In February I had a chance to work with a group of Soldiers from the Canadian Army. They come to Virginia each year to make use of our usually mild weather (although it snows each time they visit), and to use some of our military training facilities. It’s always an experience when they come and I think both sides leave the table with a lot more knowledge each time we come together.
The Canadians are great to work with. In talking with them I tried not to giggle when they said “eh?” and marveled at the way they say “out” and “about” that I can’t even try to replicate, but most of the time I spent with the Canadians when I wasn’t filming or interviewing was spent trading stories. We talked about shared frustrations, and found, time and time again, that the same roadblocks they’ve hit, we’ve hit too. I said over and over and over again that it was nice to know that the situations we encounter aren’t unique, that our neighbors to the North have the same experiences. It’s nice to know you’re not alone.
But then we went out to see some artillery pieces fire. These are, simply, really big fucking guns. We call them “triple sevens,” and the Army calls them M777 Howitzers. They weigh about 9,300 pounds. They are serious, big fucking guns. Our Army created these beasts and then the Canadian Army bought some and now we’ve both used them in Afghanistan.
I was standing between two of the guns, waiting to get a shot of them firing and I made some comment that showed I had some knowledge of the howitzers and one of the Canadian men in charge asked if I was in the artillery. I laughed and said no, but that I’d seen artillery pieces fired before and was marginally familiar with how the guns worked.
The guns started firing and the conversation ended, but I sat there perplexed. I’m a lady soldier. In the US, lady soldiers can’t be in the artillery. Or the infantry. Or any other combat arms specialty. That Canadian asked if I was in the artillery like it was no big deal, and I was struck by it. The idea seems so foreign to me, so impossible.
Once the guns stopped firing, we talked briefly with the Canadians about their unit, their experiences and their deployments and I asked if they allowed women in their artillery. They told me yes, of course women are allowed in the artillery. Our commander is a woman, she should be coming this way soon, you can meet her. Wait – you guys don’t allow women in the artillery?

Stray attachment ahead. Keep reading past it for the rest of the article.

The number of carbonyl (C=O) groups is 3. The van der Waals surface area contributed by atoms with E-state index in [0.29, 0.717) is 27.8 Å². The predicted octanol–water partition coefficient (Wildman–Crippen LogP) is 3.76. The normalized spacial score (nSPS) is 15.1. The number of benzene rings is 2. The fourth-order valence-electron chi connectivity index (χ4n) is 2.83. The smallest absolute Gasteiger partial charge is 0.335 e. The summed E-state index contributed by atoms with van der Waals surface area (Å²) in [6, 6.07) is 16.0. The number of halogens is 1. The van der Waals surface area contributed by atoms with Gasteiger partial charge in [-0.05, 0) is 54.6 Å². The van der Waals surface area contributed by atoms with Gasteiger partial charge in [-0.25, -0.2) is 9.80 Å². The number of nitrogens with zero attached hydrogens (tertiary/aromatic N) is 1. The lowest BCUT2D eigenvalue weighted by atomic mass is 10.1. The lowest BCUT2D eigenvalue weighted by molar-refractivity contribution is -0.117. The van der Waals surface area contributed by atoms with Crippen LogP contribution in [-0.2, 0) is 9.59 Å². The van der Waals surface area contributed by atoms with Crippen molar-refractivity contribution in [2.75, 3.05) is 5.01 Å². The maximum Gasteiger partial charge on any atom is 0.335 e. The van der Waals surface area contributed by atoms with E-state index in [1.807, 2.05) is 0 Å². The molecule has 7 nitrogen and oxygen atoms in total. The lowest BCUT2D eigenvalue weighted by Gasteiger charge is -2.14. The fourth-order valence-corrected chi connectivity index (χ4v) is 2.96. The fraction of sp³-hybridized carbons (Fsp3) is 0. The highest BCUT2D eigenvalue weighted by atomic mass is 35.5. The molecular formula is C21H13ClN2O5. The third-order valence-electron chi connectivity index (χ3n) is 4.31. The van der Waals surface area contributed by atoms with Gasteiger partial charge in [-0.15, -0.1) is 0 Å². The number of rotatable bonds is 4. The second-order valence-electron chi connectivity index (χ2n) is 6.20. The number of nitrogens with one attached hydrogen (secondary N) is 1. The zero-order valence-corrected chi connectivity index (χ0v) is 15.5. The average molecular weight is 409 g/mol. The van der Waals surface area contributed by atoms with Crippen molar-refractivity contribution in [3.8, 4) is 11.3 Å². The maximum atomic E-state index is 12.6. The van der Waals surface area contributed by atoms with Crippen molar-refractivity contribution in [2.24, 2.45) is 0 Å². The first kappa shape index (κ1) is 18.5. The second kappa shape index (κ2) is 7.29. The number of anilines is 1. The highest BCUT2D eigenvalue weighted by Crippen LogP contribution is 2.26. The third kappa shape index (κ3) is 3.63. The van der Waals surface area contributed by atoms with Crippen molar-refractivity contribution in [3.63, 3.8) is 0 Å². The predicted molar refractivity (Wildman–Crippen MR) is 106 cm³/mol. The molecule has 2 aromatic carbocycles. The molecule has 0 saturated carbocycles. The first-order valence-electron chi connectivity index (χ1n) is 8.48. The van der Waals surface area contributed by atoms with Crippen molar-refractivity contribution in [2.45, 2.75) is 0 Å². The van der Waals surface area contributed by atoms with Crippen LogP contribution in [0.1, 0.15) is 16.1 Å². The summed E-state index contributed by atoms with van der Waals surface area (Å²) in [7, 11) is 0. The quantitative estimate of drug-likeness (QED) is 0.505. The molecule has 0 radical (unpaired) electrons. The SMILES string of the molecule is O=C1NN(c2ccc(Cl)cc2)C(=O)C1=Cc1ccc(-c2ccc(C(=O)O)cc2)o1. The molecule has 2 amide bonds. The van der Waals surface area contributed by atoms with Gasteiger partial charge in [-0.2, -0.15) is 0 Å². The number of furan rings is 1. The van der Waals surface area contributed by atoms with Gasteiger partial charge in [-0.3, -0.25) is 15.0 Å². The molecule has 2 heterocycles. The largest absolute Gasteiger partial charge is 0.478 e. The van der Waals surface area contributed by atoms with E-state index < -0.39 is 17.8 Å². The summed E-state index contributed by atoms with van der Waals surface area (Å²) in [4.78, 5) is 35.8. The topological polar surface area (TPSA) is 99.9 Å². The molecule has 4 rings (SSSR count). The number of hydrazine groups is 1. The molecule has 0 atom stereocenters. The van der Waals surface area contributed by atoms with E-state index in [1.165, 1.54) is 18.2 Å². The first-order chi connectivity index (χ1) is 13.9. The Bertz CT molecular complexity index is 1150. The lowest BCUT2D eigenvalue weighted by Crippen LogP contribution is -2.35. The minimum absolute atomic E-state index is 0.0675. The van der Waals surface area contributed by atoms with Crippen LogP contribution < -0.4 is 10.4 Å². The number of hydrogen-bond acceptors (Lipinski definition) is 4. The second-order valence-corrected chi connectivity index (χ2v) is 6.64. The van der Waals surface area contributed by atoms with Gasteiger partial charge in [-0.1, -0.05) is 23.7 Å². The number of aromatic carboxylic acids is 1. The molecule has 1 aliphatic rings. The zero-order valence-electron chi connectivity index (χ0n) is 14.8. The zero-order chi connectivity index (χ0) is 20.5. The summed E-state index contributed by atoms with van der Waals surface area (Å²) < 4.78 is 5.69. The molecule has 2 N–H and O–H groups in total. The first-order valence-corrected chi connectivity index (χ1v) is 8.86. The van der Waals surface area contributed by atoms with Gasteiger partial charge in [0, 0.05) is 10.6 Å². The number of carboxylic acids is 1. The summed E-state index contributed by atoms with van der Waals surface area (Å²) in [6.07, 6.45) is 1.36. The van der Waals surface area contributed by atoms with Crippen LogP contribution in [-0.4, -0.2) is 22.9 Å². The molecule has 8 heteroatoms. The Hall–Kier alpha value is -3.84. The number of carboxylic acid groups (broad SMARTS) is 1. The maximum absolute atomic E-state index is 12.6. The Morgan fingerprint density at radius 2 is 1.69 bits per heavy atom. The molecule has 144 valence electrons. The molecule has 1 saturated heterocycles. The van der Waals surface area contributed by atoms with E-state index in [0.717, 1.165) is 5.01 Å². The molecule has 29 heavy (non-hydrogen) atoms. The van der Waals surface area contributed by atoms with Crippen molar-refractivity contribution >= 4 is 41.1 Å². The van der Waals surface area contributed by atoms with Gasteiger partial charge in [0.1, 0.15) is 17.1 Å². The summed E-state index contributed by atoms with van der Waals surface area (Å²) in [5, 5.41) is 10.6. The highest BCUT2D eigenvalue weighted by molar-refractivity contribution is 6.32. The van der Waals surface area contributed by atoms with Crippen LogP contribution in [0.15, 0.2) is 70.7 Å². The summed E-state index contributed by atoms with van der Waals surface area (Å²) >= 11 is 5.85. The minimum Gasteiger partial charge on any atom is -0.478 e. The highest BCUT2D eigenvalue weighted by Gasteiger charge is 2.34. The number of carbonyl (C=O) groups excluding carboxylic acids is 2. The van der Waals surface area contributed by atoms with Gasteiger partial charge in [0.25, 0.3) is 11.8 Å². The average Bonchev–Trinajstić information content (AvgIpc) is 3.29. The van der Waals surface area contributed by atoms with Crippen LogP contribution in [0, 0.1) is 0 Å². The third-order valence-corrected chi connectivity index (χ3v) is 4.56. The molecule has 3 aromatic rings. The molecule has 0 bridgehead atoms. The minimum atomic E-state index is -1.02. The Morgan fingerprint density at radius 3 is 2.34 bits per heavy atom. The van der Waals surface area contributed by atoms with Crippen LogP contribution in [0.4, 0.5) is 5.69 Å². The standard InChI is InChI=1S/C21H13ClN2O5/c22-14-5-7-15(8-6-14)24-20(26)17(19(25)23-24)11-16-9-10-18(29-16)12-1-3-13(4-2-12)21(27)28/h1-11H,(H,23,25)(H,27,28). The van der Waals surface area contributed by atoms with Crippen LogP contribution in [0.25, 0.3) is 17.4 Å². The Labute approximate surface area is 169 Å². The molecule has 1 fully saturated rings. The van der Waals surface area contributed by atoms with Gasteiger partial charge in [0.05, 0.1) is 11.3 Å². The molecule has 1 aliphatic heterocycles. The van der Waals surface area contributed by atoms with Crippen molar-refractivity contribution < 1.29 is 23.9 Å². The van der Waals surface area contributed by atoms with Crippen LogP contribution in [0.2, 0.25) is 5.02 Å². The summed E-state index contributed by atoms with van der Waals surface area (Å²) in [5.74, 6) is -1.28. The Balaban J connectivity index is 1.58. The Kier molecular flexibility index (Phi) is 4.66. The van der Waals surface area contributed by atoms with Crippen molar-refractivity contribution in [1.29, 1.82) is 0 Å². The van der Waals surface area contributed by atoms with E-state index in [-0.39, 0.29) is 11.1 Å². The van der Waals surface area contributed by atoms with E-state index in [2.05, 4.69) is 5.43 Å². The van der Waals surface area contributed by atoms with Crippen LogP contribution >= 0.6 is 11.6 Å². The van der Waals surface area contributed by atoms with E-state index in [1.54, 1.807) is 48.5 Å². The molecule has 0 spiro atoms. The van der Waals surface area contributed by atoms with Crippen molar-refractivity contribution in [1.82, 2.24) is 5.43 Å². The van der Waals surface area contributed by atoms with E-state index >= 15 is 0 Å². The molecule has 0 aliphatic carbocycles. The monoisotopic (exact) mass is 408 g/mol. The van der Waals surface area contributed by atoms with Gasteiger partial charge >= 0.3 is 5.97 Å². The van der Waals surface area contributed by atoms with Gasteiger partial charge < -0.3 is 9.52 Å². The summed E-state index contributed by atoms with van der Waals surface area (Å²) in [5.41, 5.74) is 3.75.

No. No we don’t.
They were perplexed. Surprised. It seemed weird to them, that we, America, is so far behind the times.
Later I brought it up with a female Canadian public affairs officer and told her how surprised we were to find women in the artillery. She filled me in on the details, telling me that in the EIGHTIES they did a test run with women in combat arms fields, including the infantry and artillery, and the world didn’t implode and shit didn’t hit the fan, and so in 1989 they opened the gates and let women serve in combat arms fields. She said that since 1989 was so long ago, most men don’t bat an eye at the idea since women have been serving beside them for most if not all of their careers.
It’s 2012, y’all. TWENTY FUCKING TWELVE. And we? The greatest nation in the world? We ain’t there yet.
Before heading home for the day we stopped by the rappel tower, which is exactly what it sounds like, a great big fucking tower that you rappel from. American Soldiers were teaching the Canadian Soldiers rappelling techniques. We talked briefly with an older, senior US infantryman and learned that the element we were watching rappel was an infantry unit that included a few women. Andrew and I (we work together every day because we are brave and make a great team as a videographer and photographer) mentioned how impressed we were with all the Canadian women in combat arms roles. He said he didn’t think women couldn’t meet the standards, that women were capable of getting the job done. I took this as support for woman in combat roles, and said I agreed, that if women can meet the standard, there’s no reason they shouldn’t serve.
He said he was just going to be quiet. I wanted to know his thoughts on it, and I didn’t press, but gave him a look of curiosity. He said he didn’t think women should be allowed in the infantry for hygiene reasons. I laughed. Couldn’t help it. I asked what he meant. He asked me if I really thought women could handle being in the field for 10 days without a shower. I said there’s no reason a male Soldier would be better at being dirty that me. I can be dirty. He said yeah, but you’ve gotta crawl through mud and dirt.
You mean like that time I ran a Warrior Dash and low crawled through a pit of mud under some barred wire? Or that time I went to basic training and crawled through mud and sand and dirt and spent several days in the field without a shower? I didn’t say it. I just scoffed. I was shocked. Said that I loved mud and dropped the conversation because there’s a time and a place and that was neither.
But I’m still pissed. It’s been weeks and I’ve vented to everyone I know.
I’m got over it, I guess. I’m over the stupid excuses, the petty reasons to resist change. I’m over resisting progress. I’m over watching something work, really, truly, legitimately work for another nation and then watching our leaders shake their heads in dismay as if we’re so different.
Things change. That’s the way it is. Nothing stays the same or we’d still be simple amoebas. Forward movement is mandatory if we want to stay competitive and relevant in a changing world. We can’t sit, hunched up like gargoyles, resisting the changes that are taking place in every great nation around the world. We can’t ostrich our way through life. We’ve got to honey badger that shit, do what’s right and adjust and overcome.